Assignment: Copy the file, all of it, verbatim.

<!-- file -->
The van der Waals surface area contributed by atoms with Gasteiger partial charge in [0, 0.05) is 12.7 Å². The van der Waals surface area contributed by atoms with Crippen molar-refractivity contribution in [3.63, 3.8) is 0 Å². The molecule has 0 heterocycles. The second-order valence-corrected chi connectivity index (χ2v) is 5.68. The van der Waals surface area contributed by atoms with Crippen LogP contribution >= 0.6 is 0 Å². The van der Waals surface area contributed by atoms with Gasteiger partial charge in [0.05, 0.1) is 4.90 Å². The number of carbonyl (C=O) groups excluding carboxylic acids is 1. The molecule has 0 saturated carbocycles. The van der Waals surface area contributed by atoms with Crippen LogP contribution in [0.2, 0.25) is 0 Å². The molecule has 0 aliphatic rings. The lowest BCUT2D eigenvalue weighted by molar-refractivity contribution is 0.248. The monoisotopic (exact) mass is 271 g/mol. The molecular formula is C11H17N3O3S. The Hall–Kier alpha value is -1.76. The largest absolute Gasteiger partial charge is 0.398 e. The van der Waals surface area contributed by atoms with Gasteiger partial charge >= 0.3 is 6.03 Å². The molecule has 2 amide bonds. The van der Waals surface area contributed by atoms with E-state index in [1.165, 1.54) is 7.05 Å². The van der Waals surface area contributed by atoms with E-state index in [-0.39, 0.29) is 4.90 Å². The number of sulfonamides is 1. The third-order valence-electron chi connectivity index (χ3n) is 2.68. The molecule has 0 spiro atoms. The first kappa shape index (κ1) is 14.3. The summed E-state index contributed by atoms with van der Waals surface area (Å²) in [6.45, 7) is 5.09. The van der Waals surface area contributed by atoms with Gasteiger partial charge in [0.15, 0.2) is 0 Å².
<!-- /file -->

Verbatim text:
The van der Waals surface area contributed by atoms with Gasteiger partial charge in [0, 0.05) is 12.7 Å². The van der Waals surface area contributed by atoms with Crippen molar-refractivity contribution in [3.63, 3.8) is 0 Å². The molecule has 0 heterocycles. The second-order valence-corrected chi connectivity index (χ2v) is 5.68. The van der Waals surface area contributed by atoms with Crippen LogP contribution >= 0.6 is 0 Å². The van der Waals surface area contributed by atoms with Gasteiger partial charge in [0.05, 0.1) is 4.90 Å². The number of carbonyl (C=O) groups excluding carboxylic acids is 1. The molecule has 0 saturated carbocycles. The van der Waals surface area contributed by atoms with Crippen LogP contribution in [0.2, 0.25) is 0 Å². The molecule has 0 aliphatic rings. The lowest BCUT2D eigenvalue weighted by molar-refractivity contribution is 0.248. The monoisotopic (exact) mass is 271 g/mol. The molecular formula is C11H17N3O3S. The Hall–Kier alpha value is -1.76. The largest absolute Gasteiger partial charge is 0.398 e. The van der Waals surface area contributed by atoms with Gasteiger partial charge >= 0.3 is 6.03 Å². The molecule has 2 amide bonds. The van der Waals surface area contributed by atoms with E-state index in [1.165, 1.54) is 7.05 Å². The van der Waals surface area contributed by atoms with E-state index in [-0.39, 0.29) is 4.90 Å². The number of sulfonamides is 1. The third-order valence-electron chi connectivity index (χ3n) is 2.68. The molecule has 0 spiro atoms. The first kappa shape index (κ1) is 14.3. The summed E-state index contributed by atoms with van der Waals surface area (Å²) in [6.45, 7) is 5.09. The van der Waals surface area contributed by atoms with Gasteiger partial charge in [0.15, 0.2) is 0 Å².